Indoor emissions and fate of flame retardants A modelling approach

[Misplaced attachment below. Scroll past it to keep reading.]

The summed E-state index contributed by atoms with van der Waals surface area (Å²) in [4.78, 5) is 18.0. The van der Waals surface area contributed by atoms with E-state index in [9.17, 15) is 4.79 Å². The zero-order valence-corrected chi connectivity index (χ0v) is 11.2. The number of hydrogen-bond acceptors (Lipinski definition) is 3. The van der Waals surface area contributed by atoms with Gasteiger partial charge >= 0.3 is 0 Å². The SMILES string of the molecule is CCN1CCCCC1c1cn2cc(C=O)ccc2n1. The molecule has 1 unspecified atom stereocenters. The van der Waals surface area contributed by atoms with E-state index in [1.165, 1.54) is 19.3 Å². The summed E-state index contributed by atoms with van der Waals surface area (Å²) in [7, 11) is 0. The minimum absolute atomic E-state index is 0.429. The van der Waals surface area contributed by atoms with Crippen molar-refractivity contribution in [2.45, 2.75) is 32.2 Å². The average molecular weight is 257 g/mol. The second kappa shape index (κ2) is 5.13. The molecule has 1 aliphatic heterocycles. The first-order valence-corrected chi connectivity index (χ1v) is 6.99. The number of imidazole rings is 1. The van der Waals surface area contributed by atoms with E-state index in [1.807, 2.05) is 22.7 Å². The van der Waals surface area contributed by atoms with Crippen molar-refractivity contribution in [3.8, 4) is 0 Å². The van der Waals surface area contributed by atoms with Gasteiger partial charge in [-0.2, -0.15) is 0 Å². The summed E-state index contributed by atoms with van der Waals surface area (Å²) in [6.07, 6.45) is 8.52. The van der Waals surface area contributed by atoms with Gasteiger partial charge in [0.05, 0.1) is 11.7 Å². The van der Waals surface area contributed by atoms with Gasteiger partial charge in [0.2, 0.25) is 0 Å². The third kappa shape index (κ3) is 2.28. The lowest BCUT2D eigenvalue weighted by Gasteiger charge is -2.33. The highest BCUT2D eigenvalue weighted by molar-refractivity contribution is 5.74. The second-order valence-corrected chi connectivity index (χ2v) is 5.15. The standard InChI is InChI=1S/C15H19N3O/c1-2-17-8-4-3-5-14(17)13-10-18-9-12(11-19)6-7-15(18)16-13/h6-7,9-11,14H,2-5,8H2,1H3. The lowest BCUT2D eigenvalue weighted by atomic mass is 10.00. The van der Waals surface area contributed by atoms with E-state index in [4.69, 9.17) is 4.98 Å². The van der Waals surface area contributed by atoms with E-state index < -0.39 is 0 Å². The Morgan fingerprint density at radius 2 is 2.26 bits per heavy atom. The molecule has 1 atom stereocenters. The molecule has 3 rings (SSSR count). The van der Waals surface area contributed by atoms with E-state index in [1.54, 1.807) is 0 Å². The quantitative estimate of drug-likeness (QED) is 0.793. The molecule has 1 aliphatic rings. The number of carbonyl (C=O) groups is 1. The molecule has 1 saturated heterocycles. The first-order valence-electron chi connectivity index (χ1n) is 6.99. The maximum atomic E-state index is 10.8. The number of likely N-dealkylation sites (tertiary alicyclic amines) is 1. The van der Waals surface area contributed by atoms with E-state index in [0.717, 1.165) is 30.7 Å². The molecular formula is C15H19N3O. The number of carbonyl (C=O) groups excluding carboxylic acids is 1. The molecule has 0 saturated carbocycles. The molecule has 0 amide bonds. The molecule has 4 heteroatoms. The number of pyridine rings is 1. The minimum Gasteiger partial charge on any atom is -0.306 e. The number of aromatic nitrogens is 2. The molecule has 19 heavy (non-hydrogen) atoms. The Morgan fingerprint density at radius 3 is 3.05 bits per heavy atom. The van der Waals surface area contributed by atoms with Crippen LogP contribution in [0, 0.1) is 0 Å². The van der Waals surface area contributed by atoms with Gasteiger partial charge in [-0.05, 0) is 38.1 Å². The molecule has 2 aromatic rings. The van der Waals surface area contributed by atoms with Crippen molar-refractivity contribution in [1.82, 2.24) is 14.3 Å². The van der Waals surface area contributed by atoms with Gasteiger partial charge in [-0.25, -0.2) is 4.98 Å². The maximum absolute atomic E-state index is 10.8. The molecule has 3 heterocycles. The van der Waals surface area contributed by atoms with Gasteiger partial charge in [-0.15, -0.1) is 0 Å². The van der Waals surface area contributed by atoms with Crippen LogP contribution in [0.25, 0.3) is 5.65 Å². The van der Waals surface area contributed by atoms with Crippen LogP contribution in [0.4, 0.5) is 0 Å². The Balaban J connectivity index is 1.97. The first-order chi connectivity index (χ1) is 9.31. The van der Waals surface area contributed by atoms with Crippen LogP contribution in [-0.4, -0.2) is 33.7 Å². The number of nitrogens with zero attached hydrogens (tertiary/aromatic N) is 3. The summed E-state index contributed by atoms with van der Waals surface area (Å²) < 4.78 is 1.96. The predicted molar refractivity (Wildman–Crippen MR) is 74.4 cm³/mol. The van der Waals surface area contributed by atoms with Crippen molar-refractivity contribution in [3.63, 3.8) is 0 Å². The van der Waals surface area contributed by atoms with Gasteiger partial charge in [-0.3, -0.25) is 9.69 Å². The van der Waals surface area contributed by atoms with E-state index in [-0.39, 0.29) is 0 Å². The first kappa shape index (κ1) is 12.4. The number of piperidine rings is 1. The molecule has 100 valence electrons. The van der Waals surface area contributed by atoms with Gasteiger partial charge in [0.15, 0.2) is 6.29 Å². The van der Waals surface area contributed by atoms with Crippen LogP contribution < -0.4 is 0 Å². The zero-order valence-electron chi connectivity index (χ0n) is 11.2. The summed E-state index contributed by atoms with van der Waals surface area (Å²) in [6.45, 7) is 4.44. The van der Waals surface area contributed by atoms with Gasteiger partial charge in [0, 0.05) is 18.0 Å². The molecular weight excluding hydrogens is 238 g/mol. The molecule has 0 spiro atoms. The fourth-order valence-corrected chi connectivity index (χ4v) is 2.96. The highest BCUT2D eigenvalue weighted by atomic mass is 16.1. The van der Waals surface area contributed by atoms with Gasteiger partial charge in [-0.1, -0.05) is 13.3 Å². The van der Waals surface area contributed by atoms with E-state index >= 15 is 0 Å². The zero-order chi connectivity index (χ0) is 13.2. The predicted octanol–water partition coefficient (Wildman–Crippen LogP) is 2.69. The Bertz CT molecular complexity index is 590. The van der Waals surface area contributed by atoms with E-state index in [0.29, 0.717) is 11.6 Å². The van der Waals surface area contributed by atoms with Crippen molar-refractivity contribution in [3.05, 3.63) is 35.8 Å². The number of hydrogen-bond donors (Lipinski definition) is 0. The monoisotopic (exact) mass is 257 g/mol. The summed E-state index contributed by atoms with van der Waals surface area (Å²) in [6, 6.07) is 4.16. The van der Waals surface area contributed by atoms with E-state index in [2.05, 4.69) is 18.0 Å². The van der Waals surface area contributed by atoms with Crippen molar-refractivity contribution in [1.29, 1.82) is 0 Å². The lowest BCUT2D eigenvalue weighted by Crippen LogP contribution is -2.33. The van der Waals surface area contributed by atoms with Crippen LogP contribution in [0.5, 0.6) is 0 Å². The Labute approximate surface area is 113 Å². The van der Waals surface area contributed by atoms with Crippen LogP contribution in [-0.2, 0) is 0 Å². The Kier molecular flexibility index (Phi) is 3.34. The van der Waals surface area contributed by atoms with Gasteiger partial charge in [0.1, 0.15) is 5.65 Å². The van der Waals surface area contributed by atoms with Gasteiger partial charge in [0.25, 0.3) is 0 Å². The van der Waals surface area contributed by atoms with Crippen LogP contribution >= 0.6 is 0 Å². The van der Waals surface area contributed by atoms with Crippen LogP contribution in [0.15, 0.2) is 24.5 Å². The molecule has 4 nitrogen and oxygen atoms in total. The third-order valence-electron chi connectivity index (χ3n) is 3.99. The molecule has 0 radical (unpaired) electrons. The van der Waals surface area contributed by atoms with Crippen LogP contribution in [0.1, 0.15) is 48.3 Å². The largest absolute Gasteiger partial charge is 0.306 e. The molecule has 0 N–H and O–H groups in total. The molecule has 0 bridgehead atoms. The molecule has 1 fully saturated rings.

Abstract: A significant number of consumer goods and building materials act as emission sources of flame retardants (FRs) in the indoor environment. As a result, FRs have become ubiquitous indoors raising concerns about human exposure and possible health implications. Once released indoors, FRs can escape to the outdoors where they can persist, be transported over long distances and present a threat to the environment. Despite the increasing number of studies reporting the occurrence of FRs in the indoor environment, the understanding of i) how and to what extent these chemicals are released from indoor sources, and ii) their subsequent fate indoors remains limited. The overarching objective of this thesis was to improve this understanding by assessing the indoor emissions and fate of FRs using a combination of multimedia modelling strategies and experimental/empirical approaches. Paper I identifies a number of knowledge gaps and limitations regarding indoor emissions and fate of FRs and the available modelling approaches. These include a limited understanding of the key emission mechanisms for low volatility FRs, uncertainties regarding indoor air/surface partitioning, poor characterization of dust and film dynamics and a significant lack of knowledge regarding indoor reaction/degradation processes. In Paper II we highlighted the serious scarcity in physicochemical property data for the alternative FRs and demonstrated the applicability of a simple QSPR technique for selecting reliable property estimates for chemical assessments. A modelling fate assessment indicated a strong partitioning to indoor surfaces and dust for most of the alternative FRs. Indications for POP (persistent organic pollutant)-like persistence and LRT (long-range transport) and bioaccumulative potential in the outdoor environment were also identified for many alternative FRs. Using an inverse modelling approach in Paper III we estimated 2 to 3 orders of magnitude higher emissions of organophosphate FRs (0.52 and 0.32 ng.h-1) than brominated FRs (0.083 μg.h-1 and 0.41 μg.h-1) in Norwegian households. An emission-to-dust signal was also identified for organophosphate FRs suggesting that direct migration to dust may be a key fate process indoors. No evidence of a direct source-to-dust transfer mechanism was seen in Paper IV where the chemical transfer between a product treated with an organophosphate FR and dust in direct contact was experimentally investigated. It was concluded though that direct contact between an FR source and dust can result in contamination hotspots indoors.
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